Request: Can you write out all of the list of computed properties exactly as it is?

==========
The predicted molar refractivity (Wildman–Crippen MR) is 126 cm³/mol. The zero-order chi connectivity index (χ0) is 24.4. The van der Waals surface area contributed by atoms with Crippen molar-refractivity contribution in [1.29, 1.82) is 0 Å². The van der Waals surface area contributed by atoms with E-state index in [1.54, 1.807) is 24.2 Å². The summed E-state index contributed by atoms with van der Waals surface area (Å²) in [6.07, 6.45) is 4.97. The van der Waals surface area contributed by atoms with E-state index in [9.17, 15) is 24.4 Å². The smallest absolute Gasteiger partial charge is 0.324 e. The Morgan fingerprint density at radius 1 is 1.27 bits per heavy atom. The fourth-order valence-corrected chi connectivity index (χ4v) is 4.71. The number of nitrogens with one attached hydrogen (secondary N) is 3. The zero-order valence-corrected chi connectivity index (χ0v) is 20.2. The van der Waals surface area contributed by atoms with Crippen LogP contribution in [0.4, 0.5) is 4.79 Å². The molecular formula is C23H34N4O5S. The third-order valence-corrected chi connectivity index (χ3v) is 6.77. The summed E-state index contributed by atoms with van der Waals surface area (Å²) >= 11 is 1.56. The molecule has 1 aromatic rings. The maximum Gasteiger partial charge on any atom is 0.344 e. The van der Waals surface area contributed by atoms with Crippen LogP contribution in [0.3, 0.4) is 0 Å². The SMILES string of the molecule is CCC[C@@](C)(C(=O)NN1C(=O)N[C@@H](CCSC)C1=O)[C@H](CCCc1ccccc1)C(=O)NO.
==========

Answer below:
The predicted molar refractivity (Wildman–Crippen MR) is 126 cm³/mol. The zero-order chi connectivity index (χ0) is 24.4. The van der Waals surface area contributed by atoms with Crippen molar-refractivity contribution in [1.29, 1.82) is 0 Å². The van der Waals surface area contributed by atoms with E-state index in [1.54, 1.807) is 24.2 Å². The summed E-state index contributed by atoms with van der Waals surface area (Å²) in [6.07, 6.45) is 4.97. The van der Waals surface area contributed by atoms with E-state index in [9.17, 15) is 24.4 Å². The smallest absolute Gasteiger partial charge is 0.324 e. The Morgan fingerprint density at radius 1 is 1.27 bits per heavy atom. The fourth-order valence-corrected chi connectivity index (χ4v) is 4.71. The number of nitrogens with one attached hydrogen (secondary N) is 3. The zero-order valence-corrected chi connectivity index (χ0v) is 20.2. The van der Waals surface area contributed by atoms with Crippen LogP contribution in [0.4, 0.5) is 4.79 Å². The molecular formula is C23H34N4O5S. The third-order valence-corrected chi connectivity index (χ3v) is 6.77. The summed E-state index contributed by atoms with van der Waals surface area (Å²) >= 11 is 1.56. The molecule has 1 aromatic rings. The maximum Gasteiger partial charge on any atom is 0.344 e. The van der Waals surface area contributed by atoms with Crippen LogP contribution in [0.3, 0.4) is 0 Å². The SMILES string of the molecule is CCC[C@@](C)(C(=O)NN1C(=O)N[C@@H](CCSC)C1=O)[C@H](CCCc1ccccc1)C(=O)NO.